Music Quarterly

Longing for Night

Meet the Producers

What Remains

Armstrong's Revenge


Highway Ambition

Riding the Fader

The Past Takes It Back

Riding the Line


Behind a Glowing Television

Forget the Producer

Allan Steed's Little Boom Box

When She Backs Up She Beeps


Let's Get Ready to Rumble

The Two Together Couldn't Ruin It

Prank #3: Fan vs. Band Vengeance

One Hundred Shades of Blue

Loud Motherfucker

Same Shade of Blue

Touch That Dial

Prank #4: Band vs. Audience Vengeance


CD Review Revue

Among the Ghosts

Prank #5: Intra-Band Vengeance

Que venga la noche

Movie Review Revue

Fan Mail: An End to the Discussion

They have names like Weenie Roast, Bake Sale, and Log Jam, but music industry people group them all into one catch-all derogation: "the whore tour." They're commercial-radio festivals, all-day-and-into-the-night concerts sponsored by radio stations and featuring anywhere between four and 20 of the moment's top hitmakers. These bands play sets, ranging from 15 to 45 minutes in length, to stadium crowds that often pay as much as $75 for tickets. But despite the fact that a combination of star power and on-air promotion damn near guarantees these festivals will sell out enormous venues, the bands are rarely ever paid, in money anyway. Bands are remunerated with "spins" of whatever single their labels are promoting. So, where does the money go? To the radio stations, silly. And what happens if a band is invited to play and says no?

"They will almost definitely get dropped from the playlist," says one radio industry insider, who spoke on condition of anonymity. "It's just the way things are. The stations have all the power, so if a label wants spins for their artist, they better fucking well convince that artist to go kiss the babies, or they're out."

Isn't that the same as payola?

"We don't like to use that word anymore," the insider laughs.

The festival schedule runs like this: Roadies load in by morning; the band gets picked up a couple hours before set time for a five-minute on-air interview/photo opportunity; the band plays about six songs and heads over to the autograph tent/commerce pavilion to sign still photos, CDs, and T-shirts for hundreds of avid children; the band cashes in its lunch voucher and heads back to the road. Though cushy compared to what many touring bands go through every day, the world of the radio festival--and by extension, of mainstream rock itself--brings musicians nose-to-nose with a cross section of the popular audience best described by that much-abused collective noun, "the masses."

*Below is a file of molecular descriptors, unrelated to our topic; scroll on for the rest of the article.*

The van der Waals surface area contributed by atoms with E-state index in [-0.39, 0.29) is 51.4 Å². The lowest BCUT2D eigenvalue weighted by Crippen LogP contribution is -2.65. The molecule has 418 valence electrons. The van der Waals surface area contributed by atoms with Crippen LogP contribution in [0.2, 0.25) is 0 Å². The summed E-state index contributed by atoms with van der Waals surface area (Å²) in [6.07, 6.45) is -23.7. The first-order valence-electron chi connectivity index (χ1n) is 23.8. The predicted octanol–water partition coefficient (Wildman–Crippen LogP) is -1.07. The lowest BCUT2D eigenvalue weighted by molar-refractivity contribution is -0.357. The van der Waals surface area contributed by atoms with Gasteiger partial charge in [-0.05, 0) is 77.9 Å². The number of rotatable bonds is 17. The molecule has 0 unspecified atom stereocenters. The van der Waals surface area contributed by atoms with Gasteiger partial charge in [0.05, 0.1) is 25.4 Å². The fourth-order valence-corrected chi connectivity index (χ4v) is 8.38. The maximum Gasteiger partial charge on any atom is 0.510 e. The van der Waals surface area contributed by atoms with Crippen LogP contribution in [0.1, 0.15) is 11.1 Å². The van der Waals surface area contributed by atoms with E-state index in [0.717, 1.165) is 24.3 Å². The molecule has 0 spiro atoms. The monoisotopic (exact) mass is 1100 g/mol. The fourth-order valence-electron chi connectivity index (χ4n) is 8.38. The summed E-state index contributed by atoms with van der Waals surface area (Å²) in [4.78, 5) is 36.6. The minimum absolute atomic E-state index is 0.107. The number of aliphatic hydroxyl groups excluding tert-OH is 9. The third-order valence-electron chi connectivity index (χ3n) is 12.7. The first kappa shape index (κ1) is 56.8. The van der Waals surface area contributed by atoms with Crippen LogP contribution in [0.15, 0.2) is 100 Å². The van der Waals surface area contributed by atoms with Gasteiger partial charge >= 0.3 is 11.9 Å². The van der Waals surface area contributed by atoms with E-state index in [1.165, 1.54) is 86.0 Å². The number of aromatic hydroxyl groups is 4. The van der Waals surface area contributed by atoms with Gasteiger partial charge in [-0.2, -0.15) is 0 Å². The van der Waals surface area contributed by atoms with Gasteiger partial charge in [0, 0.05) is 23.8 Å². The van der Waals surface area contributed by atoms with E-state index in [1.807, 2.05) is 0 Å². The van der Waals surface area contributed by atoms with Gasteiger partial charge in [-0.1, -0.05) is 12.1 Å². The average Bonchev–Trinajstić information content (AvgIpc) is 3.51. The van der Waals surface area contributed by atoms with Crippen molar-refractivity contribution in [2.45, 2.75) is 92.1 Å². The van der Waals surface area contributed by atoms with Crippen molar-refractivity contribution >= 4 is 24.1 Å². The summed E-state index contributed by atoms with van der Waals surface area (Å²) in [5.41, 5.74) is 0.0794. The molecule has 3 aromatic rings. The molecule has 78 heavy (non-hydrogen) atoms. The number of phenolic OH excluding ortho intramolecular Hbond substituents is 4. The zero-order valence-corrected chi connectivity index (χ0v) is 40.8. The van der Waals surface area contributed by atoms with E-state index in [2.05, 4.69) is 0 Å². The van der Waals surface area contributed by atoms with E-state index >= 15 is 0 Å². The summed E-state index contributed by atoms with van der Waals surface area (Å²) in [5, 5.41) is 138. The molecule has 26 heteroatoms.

Radio festivals, like the stations that sponsor them, are an outward manifestation of commercial (which is to say "youth") culture. These are the first concerts many of these kids have seen. The dynamic of the event is designed to equate being a music fan with being a consumer, from the ubiquitous advertising banners to the endless array of booths selling memorabilia, paraphernalia, food, drinks, and cell phones. Teamed with the in-person appearance of bands who seem like stars, and the natural adolescent hormone explosion that results when 15,000 teens converge on a single sun-drenched fairground, this mad consumerism creates an atmosphere of hysterical acquisitiveness.

The kids want to see as many bands as possible play as many hits as they can. The brevity of the sets, and the wild reactions of the fans when "the hit" is finally played, makes the spectacle seem less like a rock festival, and more like television: Audience members are there not for a "concert" of artist and audience, but to see a live approximation of what they hear on the radio every single day, and to take a piece of it home with them.

For some bands, the radio station festival is definitive evidence that they've arrived, playing before a huge audience that goes completely apeshit when it hears the hit. For others, it's a soul-killing exercise in pandering to a common denominator that could not, by definition, be much lower. For still others (usually the headliners), it's just another show.

For the vendors, the festivals are a wet dream of brand-building and market targeting, wherein a willing, captive audience can be rounded up and aggressively sold to, practically begging for more.

But the radio stations are the real winners here. Aside from the money they might make from the gate (a substantial amount, though hardly guaranteed after expenses for promotion, production, and insurance), the shows are a marketing orgy--living, breathing, sweating proof for advertisers of the station's power to draw the young, and further, validation in the eyes of the music industry that big-selling bands will bow when the station demands it. In both cases, the festival is the clearest assertion that, despite what Napsterphiles and Net revolutionaries would have you believe, commercial radio is still the boss of the music industry.

The author was in a band that played several dozen radio festivals between 1998 and 2000 and has the laminates to prove it.